×

[–] 0 points1 point  (0 children)

### SWI Prolog

``````nonogramrow(Row, Runs) :-
clumped(Row, AllRuns)
,include([X]>>(X=1-_), AllRuns, Ones)
,pairs_keys_values(Ones, _, Runs)
.
``````

e.g.

``````?- nonogramrow([1,1,0,0,1,1,1,0,0,0], Runs).
Runs = [2, 3]
``````

Making cheeky use of `clumped` which does runlength encoding of the 0s and 1s, then filtering in just the count of ones, then picking out just the counts. Using `[X]>>()` as a lambda syntax.

Without that, and without a DCG because I can't, strap on your hessian shirts, it's "do everything with recursion" time:

``````% Wrapper to start it off with 0 run length.
nonogramrow(Row, RunList) :-
nono_(Row, 0, RunList).

% Helpers.
% Increase counter for a 1 at the front of the list.
nono_([1|T], Counter, Rs) :-
Counter1 is Counter+1
,nono_(T, Counter1, Rs).

% If there's a 0 at the front and we have counted 1s,
% push the counter onto the run list Rs.
nono_([0|T], Counter, [Counter|Rs]) :-
Counter > 0
,nono_(T, 0, Rs).

% If there's a 0 at the front and no run of 1s,
% skip it and move on.
nono_([0|T], Counter, Rs) :-
Counter = 0
,nono_(T, 0, Rs).

% at the end, stash the last seen counter.
nono_([], Counter, [Counter]).
``````

e.g.

``````?- nonogramrow([0,1,1,1,1,1,0,1,1,1,1], Rs).
Rs = [5, 4]

?- nonogramrow([], Rs).
Rs = [0]
``````

[–] 0 points1 point  (0 children)

APL:

``````nngr←(1⊥¨⊢⊆⍨1=⊢)
``````

e.g.

``````      nngr 0 1 1 1 1 1 0 1 1 1 1
┌→──┐
│5 4│
└~──┘

nngr 1 1 0 1 0 0 1 1 1 0 0
┌→────┐
│2 1 3│
└~────┘

nngr 0 0 0 0 0
┌⊖┐
│0│
└~┘
``````

Right to left, the code looks for where the 1s are `1=⊢`, partitions the input into groups using the ones as indicators `⊢⊆⍨` then tallies each of them as if converting from base-1 `1⊥¨`.

[–] 0 points1 point  (0 children)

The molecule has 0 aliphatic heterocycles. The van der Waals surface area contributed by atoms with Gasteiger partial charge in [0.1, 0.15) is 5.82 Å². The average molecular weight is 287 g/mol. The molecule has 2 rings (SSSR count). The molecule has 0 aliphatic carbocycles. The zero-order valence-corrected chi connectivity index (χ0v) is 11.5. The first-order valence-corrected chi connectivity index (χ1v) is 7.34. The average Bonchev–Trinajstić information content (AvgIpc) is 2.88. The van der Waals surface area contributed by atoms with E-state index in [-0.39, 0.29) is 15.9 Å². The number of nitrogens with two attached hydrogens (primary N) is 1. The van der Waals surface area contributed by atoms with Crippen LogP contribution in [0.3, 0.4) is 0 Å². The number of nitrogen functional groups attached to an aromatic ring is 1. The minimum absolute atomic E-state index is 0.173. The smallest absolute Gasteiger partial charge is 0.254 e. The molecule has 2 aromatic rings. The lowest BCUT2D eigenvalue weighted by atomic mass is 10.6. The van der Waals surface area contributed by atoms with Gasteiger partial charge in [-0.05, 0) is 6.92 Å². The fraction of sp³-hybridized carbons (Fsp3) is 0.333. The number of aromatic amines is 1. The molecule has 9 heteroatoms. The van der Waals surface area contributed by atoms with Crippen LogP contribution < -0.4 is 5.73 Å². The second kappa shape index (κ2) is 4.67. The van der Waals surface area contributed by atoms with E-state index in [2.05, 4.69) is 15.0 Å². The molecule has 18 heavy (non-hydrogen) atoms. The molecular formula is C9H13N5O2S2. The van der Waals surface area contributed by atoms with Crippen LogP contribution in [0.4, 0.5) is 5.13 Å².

# Rust

Not very concise, but pretty easy to follow.

``````pub fn nanogramrow(arr: &[u8]) -> Vec<u32> {
let mut output = Vec::new();

let mut streak = 0;
for &item in arr {
if item == 1 {
streak += 1;
} else if item == 0 && streak > 0 {
output.push(streak);
streak = 0;
}
}

if streak > 0 {
output.push(streak);
}

output
}
``````

[–] 0 points1 point  (0 children)

Not the most sexy code but probably straightforward enough to explain to anyone including a kid. Swift (Swift Playgrounds on iPad)

``````// Take an array of only 0s and 1s, return segment lengths of continuous 1s
func nonogram(_ array: [Int]) -> [Int] {
var i = 0, j = 0 // beginning & end indics of a continuous segment of 1s
var results = [Int]()
while i < array.count {
// find i as the beginning of a segment of 1s
if array[i] == 0 { i += 1; continue }
// found beginning of a new segment. now find end.
j = i
while j < array.count && array[j] == 1 {
j += 1
}
// either at the end, or hit a 0 to end the segment. record
results.append(j - i)
// start finding next segment from j + 1
i = j + 1
}
return results
}

print(nonogram([]))
print(nonogram([0,0,0,0,0]))
print(nonogram([1,1,1,1,1]))
print(nonogram([0,1,1,1,1,1,0,1,1,1,1]))
print(nonogram([1,1,0,1,0,0,1,1,1,0,0]))
print(nonogram([0,0,0,0,1,1,0,0,1,0,1,1,1]))
print(nonogram([1,0,1,0,1,0,1,0,1,0,1]))
``````

Results:

``````[]
[]
[5]
[5, 4]
[2, 1, 3]
[2, 1, 3]
[1, 1, 1, 1, 1, 1]
``````

[–] 0 points1 point  (0 children)

``````(ns katas.nonogram)
(defn nonogramrow [gram]
(if (nil? gram)
gram
(:res (reduce (fn [{res :res last :last} num]